«Recordar con ventajas»: la memoria de la Gran Guerra en Australia

Carolyn Holbrook

Resumen


La memoria australiana de la Gran Guerra siempre se ha expresado de modo más efusivo en los ritos del día de Anzac: un acontecimiento que reconoce el aniversario de participación en la primera batalla en la Guerra de los australianos en Turquía, el 25 de abril de 1915. En las décadas tras los años 1914-1918, los efectos devastadores de la Guerra se  apaciguaron en parte gracias al orgullo que los australianos sentían en la reputación de sus soldados como combatientes. En la década de 1960 los ritos de Anzac estaban en un declive palpable. Los australianos jóvenes eran reacios a los valores de la generación de la Gran Guerra y creían que las prácticas conmemorativas del día de Anzac glorificaban la Guerra. A pesar de la creencia generalizada de que el día de Anzac moriría junto al último de los veteranos, este ha resurgido de modo notable. Este hecho se puede explicar por la reconstrucción de la leyenda de Anzac, que ha evolucionado desde el mito anclado en el patriotismo racial británico y el nacionalismo marcial hacia uno que habla en el idioma moderno del trauma, el sufrimiento y la empatía. Lo que permanece de la leyenda original de Anzac es la creencia sostenida de modo global por los australianos contemporáneos de que su conciencia nacional nació en Gallipoli, el 25 de abril de 1915.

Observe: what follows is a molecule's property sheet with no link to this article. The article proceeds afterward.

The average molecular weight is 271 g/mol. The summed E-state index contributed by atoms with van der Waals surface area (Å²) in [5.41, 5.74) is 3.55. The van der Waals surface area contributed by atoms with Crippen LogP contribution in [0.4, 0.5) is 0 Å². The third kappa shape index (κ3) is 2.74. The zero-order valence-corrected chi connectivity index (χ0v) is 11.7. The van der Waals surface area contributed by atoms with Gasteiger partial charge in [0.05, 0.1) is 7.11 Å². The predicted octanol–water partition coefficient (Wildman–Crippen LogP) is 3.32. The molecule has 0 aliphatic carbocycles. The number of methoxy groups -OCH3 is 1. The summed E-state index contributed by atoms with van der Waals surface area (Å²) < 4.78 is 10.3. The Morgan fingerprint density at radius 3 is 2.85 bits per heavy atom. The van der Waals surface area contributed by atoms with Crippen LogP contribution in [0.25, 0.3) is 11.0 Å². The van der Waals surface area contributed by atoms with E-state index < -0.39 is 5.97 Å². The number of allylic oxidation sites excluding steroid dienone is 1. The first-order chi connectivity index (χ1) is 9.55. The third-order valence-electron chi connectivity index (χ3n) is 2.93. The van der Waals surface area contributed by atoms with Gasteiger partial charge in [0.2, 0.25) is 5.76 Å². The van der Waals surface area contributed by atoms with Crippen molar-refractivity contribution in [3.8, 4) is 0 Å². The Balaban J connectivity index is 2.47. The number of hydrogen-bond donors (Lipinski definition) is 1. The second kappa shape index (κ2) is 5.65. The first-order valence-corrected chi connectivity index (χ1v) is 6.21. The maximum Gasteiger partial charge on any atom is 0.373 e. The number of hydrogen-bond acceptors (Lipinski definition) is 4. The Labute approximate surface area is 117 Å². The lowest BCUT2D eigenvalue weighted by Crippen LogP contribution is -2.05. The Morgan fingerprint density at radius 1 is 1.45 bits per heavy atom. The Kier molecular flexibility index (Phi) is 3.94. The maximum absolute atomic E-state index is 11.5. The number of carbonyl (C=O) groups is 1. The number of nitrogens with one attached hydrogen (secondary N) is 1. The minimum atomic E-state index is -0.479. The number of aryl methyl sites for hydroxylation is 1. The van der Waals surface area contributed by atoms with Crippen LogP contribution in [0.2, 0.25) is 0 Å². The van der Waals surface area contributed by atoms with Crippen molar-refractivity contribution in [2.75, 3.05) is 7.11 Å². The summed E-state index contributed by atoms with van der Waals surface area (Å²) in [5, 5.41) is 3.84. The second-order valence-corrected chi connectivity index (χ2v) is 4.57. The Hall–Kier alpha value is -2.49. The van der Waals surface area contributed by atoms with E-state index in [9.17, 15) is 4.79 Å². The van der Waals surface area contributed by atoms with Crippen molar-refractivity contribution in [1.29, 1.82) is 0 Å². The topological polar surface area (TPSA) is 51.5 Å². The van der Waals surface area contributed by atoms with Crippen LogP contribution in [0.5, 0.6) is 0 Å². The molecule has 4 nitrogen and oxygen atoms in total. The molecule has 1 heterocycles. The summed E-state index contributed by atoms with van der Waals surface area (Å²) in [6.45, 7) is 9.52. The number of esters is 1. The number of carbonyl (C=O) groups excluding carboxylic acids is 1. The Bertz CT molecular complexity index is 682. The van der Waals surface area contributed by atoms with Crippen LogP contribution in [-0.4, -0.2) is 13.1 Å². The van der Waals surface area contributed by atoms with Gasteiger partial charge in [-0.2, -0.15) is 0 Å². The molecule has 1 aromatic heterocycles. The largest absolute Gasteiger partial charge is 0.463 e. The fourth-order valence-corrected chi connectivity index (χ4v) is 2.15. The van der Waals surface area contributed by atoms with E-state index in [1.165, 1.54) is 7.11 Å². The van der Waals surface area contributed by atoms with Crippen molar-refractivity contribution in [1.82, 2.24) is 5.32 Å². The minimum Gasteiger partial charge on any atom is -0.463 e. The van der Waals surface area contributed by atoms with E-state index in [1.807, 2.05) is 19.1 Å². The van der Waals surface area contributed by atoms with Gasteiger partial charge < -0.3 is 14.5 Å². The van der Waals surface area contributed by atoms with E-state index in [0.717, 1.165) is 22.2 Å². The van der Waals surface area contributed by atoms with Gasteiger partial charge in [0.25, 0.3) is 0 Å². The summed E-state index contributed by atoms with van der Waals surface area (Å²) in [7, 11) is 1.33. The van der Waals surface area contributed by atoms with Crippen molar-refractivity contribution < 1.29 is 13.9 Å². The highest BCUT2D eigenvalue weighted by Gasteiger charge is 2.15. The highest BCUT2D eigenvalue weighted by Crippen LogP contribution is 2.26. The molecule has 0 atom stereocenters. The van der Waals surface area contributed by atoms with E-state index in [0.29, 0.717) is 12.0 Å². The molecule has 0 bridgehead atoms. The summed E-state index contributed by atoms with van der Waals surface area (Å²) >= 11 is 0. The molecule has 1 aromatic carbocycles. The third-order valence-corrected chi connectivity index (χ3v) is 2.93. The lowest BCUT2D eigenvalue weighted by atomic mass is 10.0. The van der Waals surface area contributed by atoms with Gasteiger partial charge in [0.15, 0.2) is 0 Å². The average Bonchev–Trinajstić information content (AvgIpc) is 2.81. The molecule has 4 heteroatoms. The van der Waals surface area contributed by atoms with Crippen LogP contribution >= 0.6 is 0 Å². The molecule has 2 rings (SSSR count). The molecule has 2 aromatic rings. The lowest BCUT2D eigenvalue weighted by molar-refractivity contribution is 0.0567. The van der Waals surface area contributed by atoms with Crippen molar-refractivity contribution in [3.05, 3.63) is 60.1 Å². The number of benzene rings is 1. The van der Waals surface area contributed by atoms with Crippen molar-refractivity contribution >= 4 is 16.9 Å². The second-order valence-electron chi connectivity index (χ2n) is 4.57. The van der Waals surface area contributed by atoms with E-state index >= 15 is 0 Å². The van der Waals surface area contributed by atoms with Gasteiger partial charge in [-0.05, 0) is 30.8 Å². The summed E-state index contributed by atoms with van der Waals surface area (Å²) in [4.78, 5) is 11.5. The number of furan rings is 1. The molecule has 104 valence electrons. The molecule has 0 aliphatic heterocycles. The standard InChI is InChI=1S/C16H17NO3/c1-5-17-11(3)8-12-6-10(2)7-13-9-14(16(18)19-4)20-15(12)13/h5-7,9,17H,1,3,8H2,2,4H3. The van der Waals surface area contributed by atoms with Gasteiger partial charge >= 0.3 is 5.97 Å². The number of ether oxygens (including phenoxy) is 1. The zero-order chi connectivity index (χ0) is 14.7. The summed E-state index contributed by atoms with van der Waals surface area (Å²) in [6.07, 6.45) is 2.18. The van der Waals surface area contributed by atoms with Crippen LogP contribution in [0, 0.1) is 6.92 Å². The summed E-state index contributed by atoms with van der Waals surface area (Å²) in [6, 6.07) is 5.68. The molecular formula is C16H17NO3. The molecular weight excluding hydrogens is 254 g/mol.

Palabras clave


Memoria de la Guerra australiana; día de Anzac; leyenda de Anzac; nacionalismo marcial; trauma

Texto completo:

PDF (English)

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DOI: https://doi.org/10.14422/cir.i02.y2015.002

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